"A New York Treasure" --Village Voice

Goodnight Sweetheart

[Editor’s Note: The Lasting Yankee Stadium Memory series will continue tomorrow.  But first, enjoy this special treat…]


By Ed Alstrom

Ed Alstrom playing the organ on the final day of Yankee Stadium behind a framed picture of Eddie Layton

Ed Alstrom playing the organ on the final day of Yankee Stadium behind a framed picture of Eddie Layton


There’s always something about the ‘last time’ you do something, especially when you know for sure it’s going to be the last time. Preparing for the last game at the existing Yankee Stadium was was a little easier than it might have been, because by that time we all knew it would be the last time. I was able to walk around and soak it all in with a sense of closure, and smile and say my silent farewells to this and that (jeez, it even extended to the bathroom and the elevator), without any nagging doubts that maybe we’d be back yet again.

I arrived early, as I customarily do, at noon, about an hour before the gates opened. There is always a sense of calm at that time at the Grand Dame, but especially so on this day. The place looked stunning, as it always does. The red-white-and-blue bunting always comes out for the special occasions, and the place seemed to have an extra halo around it just for the day.

This was gonna be a longer day that usual for those of us working there. The gates were opening at 1:00 for an 8:00 game (and this was the Orioles, so we could expect a marathon game), in order to allow early-arriving fans their own moment to smile and say their own silent farewells. Heck, they could even exit Monument Park via the warning track, where they could soak in the glories of that hallowed field firsthand. Our memories of this place make our minds race in so many different ways.

I started playing organ at 1:00 when the gates opened, and I played for a good hour and a half. I don’t remember exactly what I played; probably some of my favorites (When You’re Smiling, Eight Days A Week, Take The A-Train, The Shape I’m In, Because, Come Fly With Me, Oye Como Va, Patricia, Chest Fever, Sunny Side Of The Street, Sir Duke, Rehab, etc.), some ‘Sunday’ stuff (Groovin’, Beautiful Sunday, Sunday Will Never Be The Same), and maybe just jammed to fill some of the time. I then had a break for about an hour while they showed video of great Yankee Moments, and went back to play another hour or so.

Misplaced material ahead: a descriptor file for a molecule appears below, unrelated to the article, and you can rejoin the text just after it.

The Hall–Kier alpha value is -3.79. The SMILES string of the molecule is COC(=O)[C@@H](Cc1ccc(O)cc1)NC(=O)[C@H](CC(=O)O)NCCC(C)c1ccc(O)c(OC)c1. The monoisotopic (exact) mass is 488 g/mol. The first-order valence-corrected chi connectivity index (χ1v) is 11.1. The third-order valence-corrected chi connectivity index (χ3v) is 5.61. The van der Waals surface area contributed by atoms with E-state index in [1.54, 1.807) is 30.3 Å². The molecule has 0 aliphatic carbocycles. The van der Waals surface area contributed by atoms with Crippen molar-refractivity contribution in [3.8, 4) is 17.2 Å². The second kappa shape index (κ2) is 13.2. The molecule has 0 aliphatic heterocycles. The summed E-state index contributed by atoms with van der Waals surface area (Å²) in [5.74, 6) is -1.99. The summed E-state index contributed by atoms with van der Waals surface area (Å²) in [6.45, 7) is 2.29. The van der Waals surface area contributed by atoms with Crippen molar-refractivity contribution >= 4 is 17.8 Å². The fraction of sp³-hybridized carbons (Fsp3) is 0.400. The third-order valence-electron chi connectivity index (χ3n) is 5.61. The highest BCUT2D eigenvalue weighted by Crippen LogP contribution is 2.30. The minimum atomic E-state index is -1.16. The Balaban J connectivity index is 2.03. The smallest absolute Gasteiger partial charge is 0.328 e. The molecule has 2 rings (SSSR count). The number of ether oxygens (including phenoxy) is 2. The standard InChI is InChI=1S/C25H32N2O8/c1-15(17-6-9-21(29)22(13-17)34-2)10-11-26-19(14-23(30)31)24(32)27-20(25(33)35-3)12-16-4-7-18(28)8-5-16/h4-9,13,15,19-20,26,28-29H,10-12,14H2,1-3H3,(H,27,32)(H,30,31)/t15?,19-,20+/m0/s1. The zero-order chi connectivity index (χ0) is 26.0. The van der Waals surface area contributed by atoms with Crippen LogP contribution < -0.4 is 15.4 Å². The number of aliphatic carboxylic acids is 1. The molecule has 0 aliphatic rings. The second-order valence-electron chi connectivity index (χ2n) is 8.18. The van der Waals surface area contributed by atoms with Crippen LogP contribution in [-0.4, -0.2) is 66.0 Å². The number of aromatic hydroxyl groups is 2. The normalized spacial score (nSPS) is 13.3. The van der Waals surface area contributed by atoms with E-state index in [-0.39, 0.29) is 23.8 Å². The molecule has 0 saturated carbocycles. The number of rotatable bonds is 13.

During this break, I grabbed my camera and took a walk, and this time turned it into a pictorial ‘walking tour’ of my usual route from the parking lot to the press box, thinking someday when I’m old and gray that I’ll revisit it through these pictures. From getting out of the car and seeing the DiMaggio quote on the façade (which still brings a grin each time I see it; that never gets old), to the press entrance to the elevator, down to the basement to the press dining room. When I walked in there to grab a cup of Joe, I couldn’t do so because Bernie Williams was doing a press conference there, and I hung around long enough to hear him answer a question about his greatest moment at the stadium. He said there were so many, but one of the best was him walking o ut to center field one time before the game and seeing Paul Simon sound-checking with his guitar; he was going to do ‘Mrs. Robinson’ live that day. Then, back up the elevator to the Loge, down the concourse to the press box, and through the narrow corridor to my booth, which adjoins the PA booth. These are all halls and pathways down which many luminaries walked, to be sure.

The only deviation this time was after initially leaving the parking lot, I had to stop for a minute and take a few shots of the construction site across the street, where the new palace is emerging. Now, I know the idea of a new Yankee Stadium has its detractors, but here’s my take on it. I’ve been to every other major league city to see games, and I’ve seen the new parks in almost every one. And in sitting in those shiny new cathedrals, with their wide concourses and comfortable seats and spacious bathrooms and myriad amenities and culinary choices and state-of-the-art sound systems, I’ve always had one overriding thought: gee, why can’t WE have one of these? Doesn’t NY deserve this? And now we’re finally gonna get one, and it’ll surely trump all the others. As for the ‘vibe’ and the ‘aura’ and the ‘ghosts’, I believe Mr. Torre hit the nail on the head when he glibly said something li ke, “The ghosts will get up and walk across the street”. And you know they will, as soon as the team brings home #27. Heck, the ghosts will probably be there to greet us opening day, like some ethereal maitre d’s in Yankee uniforms as we enter the new shrine. (And yes, the organ will be there, same one as now.)

Anyway, I did my pre-game organ hit at 6:21, for fourteen minutes. My playlist was: “New York, New York”, “You Gotta Have Heart” (always open with those, as props to Mr. Layton), “The Way You Look Tonight”, “NY State of Mind” (I do this as a samba, works pretty well), “Bye Bye Blackbird”, “Save The Last Dance For Me”, “Thanks For The Memory”, and “More Today Than Yesterday” (not only apropos, but props to The Mighty Burner, Charles Earland, of course).

The actual pre-game festivities started around 6:50 PM. They kicked it off with the U.S Army Field Band doing a house-wrecking version of the “Stars and Striped Forever”, which for me kicks as much ass as any piece of music there is when done right. These fellas did it right! That sheer volume of sound and air moving, the push-and pull of the different sections, the harmonic tension in that piece… wow.